Saturday, June 30, 2012

Things I Wish I had Known Prior to Becoming a Missionary Part 2

I wish I had known more about myself and being patient.
The following are some things nobody told me, but I'm telling you: Boredom is real. I heard that before I left my home country. But now I have long periods of down time that I used to fill so easily at home. The first two months or so in a new place are the hardest, since you're establishing new friendships and a new pattern of life. Knowing yourself is very important. I have been stretched a phenomenal amount, especially in the first months of my assignment. If you have any hidden personal issues, God will bring them to light. Be willing to deal with them as they come up; don't push them away. God needs to break you in order to use you. Be teachable, and be a lifelong learner. It's easy to depend only on your ability to figure it out once you get there, since firsthand knowledge may seem more dependable than book knowledge and theories. It's not true. Know before you go. It takes time to ease into the structure. At home, I had lots of energy to fill my day from early morning to late at night. But overseas, I tire so quickly. Realize that being stretched physically, emotionally, and spiritually as well as facing a new culture, language, and living situation wears you out. It's okay to slow down. Being a missionary is not about being superhuman and accomplishing a long list each day. Some days all you'll accomplish is a trip to the grocery store or a government office. It's about trust, obedience, and hearing the Master's voice.  
I wish I had known about language learning and missionary relationships.
Most adults do not know how to handle the humiliation of learning a new language, of having people give them confused stares, just outright laughing at them, or becoming angry because you're in their country and can't speak the language. Many people in my language school suffered from loss of identity and inferiority. These were well-educated people who had been successful in their occupations back home. Now they were learning language full-time and couldn't understand why they were having such a hard time. Being smart does not guarantee that you will find learning language easy. Never assume that you and your colleagues are going to be one big happy family. Generally you can't choose who you're going to work with, and no one is going to hit it off with everybody. So you may find that your colleagues have different interests and backgrounds that you can't relate to well. You may find that they do things that are quite irritating to you, or have major problems with anger, critical spirit, gossiping, etc. Good relationships take a lot of time and effort, but they are important.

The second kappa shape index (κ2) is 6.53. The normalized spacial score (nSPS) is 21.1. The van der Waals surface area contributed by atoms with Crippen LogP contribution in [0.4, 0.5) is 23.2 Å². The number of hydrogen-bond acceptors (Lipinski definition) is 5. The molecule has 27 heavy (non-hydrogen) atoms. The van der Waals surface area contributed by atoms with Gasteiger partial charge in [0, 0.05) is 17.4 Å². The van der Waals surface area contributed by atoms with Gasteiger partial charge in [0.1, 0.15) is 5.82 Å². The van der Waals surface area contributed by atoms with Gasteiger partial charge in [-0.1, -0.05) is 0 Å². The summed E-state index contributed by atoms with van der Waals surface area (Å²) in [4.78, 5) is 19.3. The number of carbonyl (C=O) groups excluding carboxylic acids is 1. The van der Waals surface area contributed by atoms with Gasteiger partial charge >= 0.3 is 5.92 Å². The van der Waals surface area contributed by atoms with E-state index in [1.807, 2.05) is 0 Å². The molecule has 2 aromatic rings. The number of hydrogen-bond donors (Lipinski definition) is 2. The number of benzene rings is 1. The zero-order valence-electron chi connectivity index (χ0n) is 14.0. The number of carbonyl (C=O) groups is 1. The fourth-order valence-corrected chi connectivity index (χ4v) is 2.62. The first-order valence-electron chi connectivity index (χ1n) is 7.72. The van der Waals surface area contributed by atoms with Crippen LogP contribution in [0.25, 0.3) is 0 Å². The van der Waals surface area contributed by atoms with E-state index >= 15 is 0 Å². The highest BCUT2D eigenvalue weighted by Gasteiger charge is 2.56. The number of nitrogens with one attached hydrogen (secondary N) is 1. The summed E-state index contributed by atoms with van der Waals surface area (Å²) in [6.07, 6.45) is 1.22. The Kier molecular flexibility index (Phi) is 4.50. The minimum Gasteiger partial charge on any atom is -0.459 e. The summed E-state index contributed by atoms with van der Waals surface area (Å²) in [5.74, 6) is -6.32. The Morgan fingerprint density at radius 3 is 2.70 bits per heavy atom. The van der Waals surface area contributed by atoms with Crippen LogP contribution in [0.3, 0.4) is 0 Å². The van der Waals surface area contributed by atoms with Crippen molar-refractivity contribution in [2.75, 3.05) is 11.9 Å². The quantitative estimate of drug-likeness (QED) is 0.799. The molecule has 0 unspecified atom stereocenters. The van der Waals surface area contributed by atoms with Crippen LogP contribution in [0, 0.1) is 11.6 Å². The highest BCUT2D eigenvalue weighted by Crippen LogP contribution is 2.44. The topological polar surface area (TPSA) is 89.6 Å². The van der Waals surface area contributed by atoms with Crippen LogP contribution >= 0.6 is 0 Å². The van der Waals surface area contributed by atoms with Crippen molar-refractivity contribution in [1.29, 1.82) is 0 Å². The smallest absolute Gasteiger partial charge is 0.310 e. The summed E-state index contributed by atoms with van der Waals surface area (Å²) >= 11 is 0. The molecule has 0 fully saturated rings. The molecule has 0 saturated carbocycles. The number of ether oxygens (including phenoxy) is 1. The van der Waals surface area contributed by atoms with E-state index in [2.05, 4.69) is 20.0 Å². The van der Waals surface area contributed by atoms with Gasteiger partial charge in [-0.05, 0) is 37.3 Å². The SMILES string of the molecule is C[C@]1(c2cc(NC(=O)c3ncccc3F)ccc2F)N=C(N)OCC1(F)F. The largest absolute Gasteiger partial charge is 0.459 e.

I wish I had learned about spiritual warfare.
I wish I had known more about my relationship to God and about spiritual warfare. Victory Over the Darkness by Neil T. Anderson is one book every Christian should read. This book helps us understand and recognize spiritual warfare. Wherever we're living right now, we are in the middle of a battle. We need to understand the nature of that battle so that we can be victorious over our enemy. When we cross into another culture, where Satan has built strongholds for centuries and where cultural cues vary, the battle looks different. However, our victory over the powers of darkness is still in Christ.
Editor's Note: In addition to Neil T. Anderson's book, see also Spiritual Warfare for Every Christian by Dean Sherman.

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